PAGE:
The pound dropped to the lowest level since 2009 as Bank of England policymakers said that uncertainty over Britain’s future membership of the European Union is weighing on the currency.
Sterling has tumbled since London Mayor Boris Johnson, one of the nation’s most popular politicians, said on Sunday he’ll campaign for the U.K. to leave the EU in a June referendum. Sterling’s 1.8 percent plunge was the biggest since it tumbled the same amount on the day of an inconclusive general election on May 6, 2010.
BOE officials including Governor Mark Carney said Tuesday that the weaker pound could offset the U.K.’s other economic frailties and help boost inflation. The policy chief added that the central bank wasn’t making any judgment on the outcome of the EU vote, which could lead to the nation exiting the political and economic bloc — a so-called “Brexit.”
“‘Brexit’ is certainly weighing on the pound,” said Daniel Brehon, a foreign-exchange strategist at Deutsche Bank in London. “But structural concerns such as the current-account deficit were already a problem beforehand. Long-term the depreciation may help boost inflation but pass-through has been underwhelming so far.”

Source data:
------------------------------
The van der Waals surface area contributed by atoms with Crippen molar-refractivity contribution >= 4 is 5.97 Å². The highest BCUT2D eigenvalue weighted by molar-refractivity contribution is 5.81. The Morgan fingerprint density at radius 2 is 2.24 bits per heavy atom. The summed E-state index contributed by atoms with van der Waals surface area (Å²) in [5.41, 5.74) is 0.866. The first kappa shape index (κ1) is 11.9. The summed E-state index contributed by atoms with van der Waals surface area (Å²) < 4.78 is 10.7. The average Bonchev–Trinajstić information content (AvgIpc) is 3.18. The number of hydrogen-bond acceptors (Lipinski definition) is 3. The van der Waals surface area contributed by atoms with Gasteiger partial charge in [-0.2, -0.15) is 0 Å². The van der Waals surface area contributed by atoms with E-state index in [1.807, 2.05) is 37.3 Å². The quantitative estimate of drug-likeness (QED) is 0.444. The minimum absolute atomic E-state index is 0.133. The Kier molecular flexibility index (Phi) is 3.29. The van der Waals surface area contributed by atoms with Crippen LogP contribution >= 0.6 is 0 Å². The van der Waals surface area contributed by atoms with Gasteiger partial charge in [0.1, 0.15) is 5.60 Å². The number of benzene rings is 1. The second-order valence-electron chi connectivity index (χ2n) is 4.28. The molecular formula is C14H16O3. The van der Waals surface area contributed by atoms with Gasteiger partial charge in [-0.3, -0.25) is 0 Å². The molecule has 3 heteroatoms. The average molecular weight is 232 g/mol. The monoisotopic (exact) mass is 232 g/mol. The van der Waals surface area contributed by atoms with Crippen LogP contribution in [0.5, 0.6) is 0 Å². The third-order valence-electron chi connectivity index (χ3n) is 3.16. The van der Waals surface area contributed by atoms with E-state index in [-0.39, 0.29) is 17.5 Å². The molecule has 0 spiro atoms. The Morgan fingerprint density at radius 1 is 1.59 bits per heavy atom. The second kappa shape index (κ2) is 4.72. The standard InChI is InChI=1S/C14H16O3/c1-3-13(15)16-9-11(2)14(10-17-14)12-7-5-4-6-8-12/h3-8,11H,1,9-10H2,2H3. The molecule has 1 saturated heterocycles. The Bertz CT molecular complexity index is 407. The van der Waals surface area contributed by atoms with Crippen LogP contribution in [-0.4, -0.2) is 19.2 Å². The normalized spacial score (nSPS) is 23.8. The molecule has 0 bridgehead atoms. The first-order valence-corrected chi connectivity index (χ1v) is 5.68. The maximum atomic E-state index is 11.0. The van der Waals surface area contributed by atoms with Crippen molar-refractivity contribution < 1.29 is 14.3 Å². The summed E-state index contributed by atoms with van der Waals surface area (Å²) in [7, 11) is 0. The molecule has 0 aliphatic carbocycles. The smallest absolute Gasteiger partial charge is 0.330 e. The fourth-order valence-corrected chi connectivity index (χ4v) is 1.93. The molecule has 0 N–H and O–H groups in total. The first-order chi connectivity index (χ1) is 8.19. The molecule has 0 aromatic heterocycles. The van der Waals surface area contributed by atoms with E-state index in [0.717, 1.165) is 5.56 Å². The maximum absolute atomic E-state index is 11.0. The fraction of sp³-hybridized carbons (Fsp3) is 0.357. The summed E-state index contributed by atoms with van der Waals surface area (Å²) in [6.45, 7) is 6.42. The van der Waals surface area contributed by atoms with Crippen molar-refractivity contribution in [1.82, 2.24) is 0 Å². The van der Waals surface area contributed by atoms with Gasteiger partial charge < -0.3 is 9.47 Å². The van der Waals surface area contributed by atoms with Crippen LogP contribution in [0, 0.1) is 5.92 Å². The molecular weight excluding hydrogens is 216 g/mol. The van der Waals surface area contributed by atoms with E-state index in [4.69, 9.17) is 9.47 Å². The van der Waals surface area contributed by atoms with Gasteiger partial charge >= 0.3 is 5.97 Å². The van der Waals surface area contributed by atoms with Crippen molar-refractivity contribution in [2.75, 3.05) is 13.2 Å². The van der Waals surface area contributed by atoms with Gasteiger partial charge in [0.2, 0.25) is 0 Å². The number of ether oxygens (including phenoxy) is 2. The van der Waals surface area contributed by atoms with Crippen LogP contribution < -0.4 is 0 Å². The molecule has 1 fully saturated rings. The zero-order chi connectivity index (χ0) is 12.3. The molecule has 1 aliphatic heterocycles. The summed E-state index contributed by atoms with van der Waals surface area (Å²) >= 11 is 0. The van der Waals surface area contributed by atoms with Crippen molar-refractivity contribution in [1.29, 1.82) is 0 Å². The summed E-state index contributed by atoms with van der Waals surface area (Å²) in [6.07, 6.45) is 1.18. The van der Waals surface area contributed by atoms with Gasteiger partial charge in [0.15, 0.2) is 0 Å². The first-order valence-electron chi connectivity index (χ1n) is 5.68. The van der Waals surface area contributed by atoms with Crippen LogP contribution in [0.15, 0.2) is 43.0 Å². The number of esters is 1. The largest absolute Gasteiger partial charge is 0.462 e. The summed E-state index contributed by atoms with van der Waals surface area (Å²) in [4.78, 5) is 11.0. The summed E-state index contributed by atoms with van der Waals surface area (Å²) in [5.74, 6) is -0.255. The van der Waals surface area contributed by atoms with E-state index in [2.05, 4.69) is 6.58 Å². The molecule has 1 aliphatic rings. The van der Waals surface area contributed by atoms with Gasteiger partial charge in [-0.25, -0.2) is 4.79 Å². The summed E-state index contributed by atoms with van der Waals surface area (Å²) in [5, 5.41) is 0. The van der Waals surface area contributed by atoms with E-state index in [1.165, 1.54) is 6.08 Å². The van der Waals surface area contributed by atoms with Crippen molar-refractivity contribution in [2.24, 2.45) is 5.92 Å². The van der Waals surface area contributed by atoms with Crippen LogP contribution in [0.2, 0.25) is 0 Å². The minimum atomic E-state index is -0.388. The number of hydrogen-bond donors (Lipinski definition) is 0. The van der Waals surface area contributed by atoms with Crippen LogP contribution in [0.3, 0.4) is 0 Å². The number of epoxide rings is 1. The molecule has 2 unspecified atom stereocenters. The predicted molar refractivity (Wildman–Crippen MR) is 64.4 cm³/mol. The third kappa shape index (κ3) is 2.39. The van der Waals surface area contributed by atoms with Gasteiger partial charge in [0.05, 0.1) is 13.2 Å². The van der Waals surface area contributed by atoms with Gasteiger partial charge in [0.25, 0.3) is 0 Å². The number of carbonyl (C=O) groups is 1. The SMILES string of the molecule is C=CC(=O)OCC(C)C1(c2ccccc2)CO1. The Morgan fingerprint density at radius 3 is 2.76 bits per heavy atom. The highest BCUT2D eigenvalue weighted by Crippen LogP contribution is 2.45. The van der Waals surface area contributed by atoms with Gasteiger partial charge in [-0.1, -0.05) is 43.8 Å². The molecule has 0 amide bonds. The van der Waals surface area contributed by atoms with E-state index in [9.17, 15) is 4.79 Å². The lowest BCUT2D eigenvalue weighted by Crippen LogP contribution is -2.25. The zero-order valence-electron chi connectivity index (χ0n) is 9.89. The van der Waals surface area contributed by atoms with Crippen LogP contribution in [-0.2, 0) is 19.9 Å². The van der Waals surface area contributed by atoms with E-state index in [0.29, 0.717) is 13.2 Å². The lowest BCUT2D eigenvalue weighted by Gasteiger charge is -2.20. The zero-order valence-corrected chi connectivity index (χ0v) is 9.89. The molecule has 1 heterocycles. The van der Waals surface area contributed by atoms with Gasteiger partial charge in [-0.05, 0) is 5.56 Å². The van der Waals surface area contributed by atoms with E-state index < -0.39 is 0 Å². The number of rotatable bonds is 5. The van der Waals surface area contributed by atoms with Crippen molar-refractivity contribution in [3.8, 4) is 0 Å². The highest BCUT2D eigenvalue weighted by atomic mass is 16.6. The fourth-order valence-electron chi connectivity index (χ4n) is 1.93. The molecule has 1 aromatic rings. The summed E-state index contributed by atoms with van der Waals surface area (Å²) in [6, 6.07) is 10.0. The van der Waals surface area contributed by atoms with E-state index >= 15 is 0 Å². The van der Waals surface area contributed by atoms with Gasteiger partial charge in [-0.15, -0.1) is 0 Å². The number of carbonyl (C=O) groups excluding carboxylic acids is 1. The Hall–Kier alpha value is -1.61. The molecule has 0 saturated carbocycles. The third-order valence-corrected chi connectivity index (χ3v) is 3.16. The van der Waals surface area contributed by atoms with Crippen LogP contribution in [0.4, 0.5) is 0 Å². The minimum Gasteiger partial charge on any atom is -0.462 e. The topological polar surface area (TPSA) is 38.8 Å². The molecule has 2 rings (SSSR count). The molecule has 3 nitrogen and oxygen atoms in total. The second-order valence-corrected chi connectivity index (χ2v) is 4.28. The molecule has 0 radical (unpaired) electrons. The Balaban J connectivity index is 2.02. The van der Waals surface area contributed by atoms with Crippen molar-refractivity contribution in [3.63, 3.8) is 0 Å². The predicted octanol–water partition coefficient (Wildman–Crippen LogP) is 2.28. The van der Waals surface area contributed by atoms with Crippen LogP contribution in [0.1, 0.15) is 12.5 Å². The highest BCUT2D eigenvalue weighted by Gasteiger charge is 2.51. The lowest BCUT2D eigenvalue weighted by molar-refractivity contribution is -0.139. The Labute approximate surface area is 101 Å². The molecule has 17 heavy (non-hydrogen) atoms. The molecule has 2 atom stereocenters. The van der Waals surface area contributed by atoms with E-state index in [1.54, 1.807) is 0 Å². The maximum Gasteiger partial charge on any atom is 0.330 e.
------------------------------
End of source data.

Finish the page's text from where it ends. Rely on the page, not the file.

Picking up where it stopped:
Deutsche Bank is bearish on the pound and forecasts a drop to $1.28 by year-end, Brehon said.
The pound fell 0.9 percent to $1.4028 as of 5:16 p.m. London time, after dropping to $1.4017, the lowest since March 2009. It depreciated 0.8 percent to 78.54 pence per euro after sliding 0.9 percent a day earlier. Sterling declined to its weakest level on a trade-weighted basis since March 2014, based on closing price data.
The prospect of Britain leaving the world’s largest single market is adding to the losses caused by traders pushing back bets on the timing of a BOE interest-rate increase. Together, these factors have helped push the pound lower against all of its Group-of-10 peers this year.
It’s “increasingly clear” that the moves in the pound and in options insuring against a future drop in sterling “have spiked to levels” similar to those seen in the Scottish referendum campaign of 2014, Carney told U.K. lawmakers.
The pound “has under-performed ahead of U.K. political events in the past,” Commonwealth Bank of Australia strategists, including London-based Peter Dragicevich, wrote in a note. “The upcoming referendum will be no different.”